"Turbulence Modeling for CFD" by David C. Wilcox
English | DCW Ind. | 2006 | ISBN: 1928729088 9781928729082 | 538 pages | PDF | 126 MB
This book maintains its basic theme, which is description of and development tools for engineering models of turbulence. The primary goal of this book is to provide a systematic approach to developing a set of constitutive equations suitable for computation of turbulent flows. A secondary goal of this book is to provide a rational way for deciding how complex a model is required for a given problem.
The engineer who feels no existing turbulence model is suitable for his or her needs and wishes to modify an existing model or to devise a new model will benefit from this feature of the text. A methodology is presented in Chapters 3 and 4 for devising and testing such equations. The methodology is illustrated in great detail for two-equation turbulence models. However, it is by no means limited to such models and is used again in Chapter 6 for a full stress-transport model, but with less detail.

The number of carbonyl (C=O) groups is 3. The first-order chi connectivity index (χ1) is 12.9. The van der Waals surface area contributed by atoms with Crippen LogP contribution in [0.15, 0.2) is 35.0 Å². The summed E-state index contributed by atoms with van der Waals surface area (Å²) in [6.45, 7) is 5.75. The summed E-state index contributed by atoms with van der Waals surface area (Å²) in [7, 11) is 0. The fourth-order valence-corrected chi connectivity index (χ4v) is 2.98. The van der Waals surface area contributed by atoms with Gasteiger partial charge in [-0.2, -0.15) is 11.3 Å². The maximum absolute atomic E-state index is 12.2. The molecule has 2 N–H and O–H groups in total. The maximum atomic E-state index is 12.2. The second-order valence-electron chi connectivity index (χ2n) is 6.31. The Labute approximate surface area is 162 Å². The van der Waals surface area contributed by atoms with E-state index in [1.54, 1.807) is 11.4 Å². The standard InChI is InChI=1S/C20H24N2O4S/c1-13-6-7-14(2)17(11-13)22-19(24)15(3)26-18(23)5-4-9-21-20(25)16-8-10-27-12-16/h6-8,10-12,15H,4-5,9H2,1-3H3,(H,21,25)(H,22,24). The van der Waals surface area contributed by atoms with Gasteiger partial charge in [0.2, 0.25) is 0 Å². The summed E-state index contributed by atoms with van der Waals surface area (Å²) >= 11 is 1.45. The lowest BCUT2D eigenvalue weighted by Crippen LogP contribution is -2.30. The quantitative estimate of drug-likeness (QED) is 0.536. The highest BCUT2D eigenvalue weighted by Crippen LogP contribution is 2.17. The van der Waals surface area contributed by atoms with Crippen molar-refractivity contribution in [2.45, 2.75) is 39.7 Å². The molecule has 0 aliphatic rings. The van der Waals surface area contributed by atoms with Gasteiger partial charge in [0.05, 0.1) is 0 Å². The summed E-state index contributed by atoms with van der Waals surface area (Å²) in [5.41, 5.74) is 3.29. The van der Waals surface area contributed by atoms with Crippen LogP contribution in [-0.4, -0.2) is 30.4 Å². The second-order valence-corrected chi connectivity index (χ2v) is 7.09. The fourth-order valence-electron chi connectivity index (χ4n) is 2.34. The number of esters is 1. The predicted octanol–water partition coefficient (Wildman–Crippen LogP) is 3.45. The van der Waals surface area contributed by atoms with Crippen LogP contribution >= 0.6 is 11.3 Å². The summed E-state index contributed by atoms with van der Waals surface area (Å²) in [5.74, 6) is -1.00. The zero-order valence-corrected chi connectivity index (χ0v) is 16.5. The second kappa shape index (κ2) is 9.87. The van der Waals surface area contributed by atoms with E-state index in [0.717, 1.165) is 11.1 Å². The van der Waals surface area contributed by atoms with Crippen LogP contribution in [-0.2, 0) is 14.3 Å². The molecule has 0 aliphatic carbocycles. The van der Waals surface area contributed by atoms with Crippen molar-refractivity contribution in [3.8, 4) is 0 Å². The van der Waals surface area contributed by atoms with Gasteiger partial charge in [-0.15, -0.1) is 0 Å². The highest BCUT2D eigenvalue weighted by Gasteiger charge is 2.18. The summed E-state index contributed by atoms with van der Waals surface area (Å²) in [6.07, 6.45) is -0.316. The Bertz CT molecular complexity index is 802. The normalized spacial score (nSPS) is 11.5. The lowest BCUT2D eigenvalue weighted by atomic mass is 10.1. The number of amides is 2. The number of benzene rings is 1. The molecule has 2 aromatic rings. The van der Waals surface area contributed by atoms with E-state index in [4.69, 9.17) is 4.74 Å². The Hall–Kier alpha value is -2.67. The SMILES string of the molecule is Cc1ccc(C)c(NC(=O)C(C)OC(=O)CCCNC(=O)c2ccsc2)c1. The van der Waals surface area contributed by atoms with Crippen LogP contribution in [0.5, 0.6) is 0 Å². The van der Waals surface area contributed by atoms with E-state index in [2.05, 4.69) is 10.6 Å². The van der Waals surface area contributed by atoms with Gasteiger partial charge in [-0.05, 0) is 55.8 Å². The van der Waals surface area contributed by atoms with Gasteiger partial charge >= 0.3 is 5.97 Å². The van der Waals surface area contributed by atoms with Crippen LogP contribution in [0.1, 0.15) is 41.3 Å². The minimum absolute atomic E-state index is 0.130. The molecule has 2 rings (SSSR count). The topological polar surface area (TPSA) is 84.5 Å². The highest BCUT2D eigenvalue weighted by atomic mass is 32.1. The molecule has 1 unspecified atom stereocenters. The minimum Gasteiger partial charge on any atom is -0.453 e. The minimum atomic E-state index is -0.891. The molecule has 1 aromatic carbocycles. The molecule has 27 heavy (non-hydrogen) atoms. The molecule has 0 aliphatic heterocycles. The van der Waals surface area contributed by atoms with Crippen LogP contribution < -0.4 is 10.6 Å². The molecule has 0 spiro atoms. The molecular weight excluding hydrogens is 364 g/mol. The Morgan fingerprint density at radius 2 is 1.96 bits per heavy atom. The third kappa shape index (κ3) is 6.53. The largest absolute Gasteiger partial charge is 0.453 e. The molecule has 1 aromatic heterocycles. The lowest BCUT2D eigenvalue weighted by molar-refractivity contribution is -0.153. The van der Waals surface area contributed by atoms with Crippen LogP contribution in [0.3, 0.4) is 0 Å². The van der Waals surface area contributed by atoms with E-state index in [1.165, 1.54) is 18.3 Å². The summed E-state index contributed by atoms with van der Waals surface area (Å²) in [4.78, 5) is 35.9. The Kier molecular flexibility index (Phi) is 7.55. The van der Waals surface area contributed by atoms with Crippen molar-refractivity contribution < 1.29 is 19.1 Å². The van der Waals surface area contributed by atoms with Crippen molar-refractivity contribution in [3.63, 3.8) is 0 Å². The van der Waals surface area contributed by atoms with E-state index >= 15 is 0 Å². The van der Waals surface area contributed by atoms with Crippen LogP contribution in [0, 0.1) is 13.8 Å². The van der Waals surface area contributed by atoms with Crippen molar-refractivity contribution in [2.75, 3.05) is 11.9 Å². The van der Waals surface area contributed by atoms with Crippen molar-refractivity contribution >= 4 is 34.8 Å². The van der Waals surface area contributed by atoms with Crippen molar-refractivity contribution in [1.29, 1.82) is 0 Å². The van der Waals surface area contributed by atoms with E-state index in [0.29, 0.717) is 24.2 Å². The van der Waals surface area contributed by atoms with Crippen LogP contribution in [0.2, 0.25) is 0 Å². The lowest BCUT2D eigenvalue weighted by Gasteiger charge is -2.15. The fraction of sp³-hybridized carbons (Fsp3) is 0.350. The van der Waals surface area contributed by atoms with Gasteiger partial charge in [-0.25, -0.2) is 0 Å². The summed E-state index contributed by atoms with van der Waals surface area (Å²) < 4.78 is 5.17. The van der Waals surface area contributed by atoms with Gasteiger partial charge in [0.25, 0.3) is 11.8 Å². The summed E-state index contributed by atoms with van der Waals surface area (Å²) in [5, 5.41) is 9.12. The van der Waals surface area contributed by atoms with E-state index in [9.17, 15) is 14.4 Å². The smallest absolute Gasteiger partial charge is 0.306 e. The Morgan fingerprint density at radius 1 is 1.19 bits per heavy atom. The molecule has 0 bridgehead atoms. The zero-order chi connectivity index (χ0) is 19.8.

The engineer who wishes to select an existing model that is sufficient for his or her needs will benefit most from this feature of the text.
The material presented in this book is appropriate for a one-semester, first or second year graduate course, or as a reference text for a CFD course.
Successful study of this material requires an understanding of viscous-flow and boundary-layer theory.
2 The Closure Problem
3 Algebraic Models
4 One-Equation and Two-Equation Models
5 Effects of Compressibility
6 Beyond the Boussinesq Approximation
7 Numerical Considerations
8 New Horizons
Appendix A: Cartesian Tensor Analysis
Appendix B: Rudiments of Perturbation Methods
Appendix C: Companion Software
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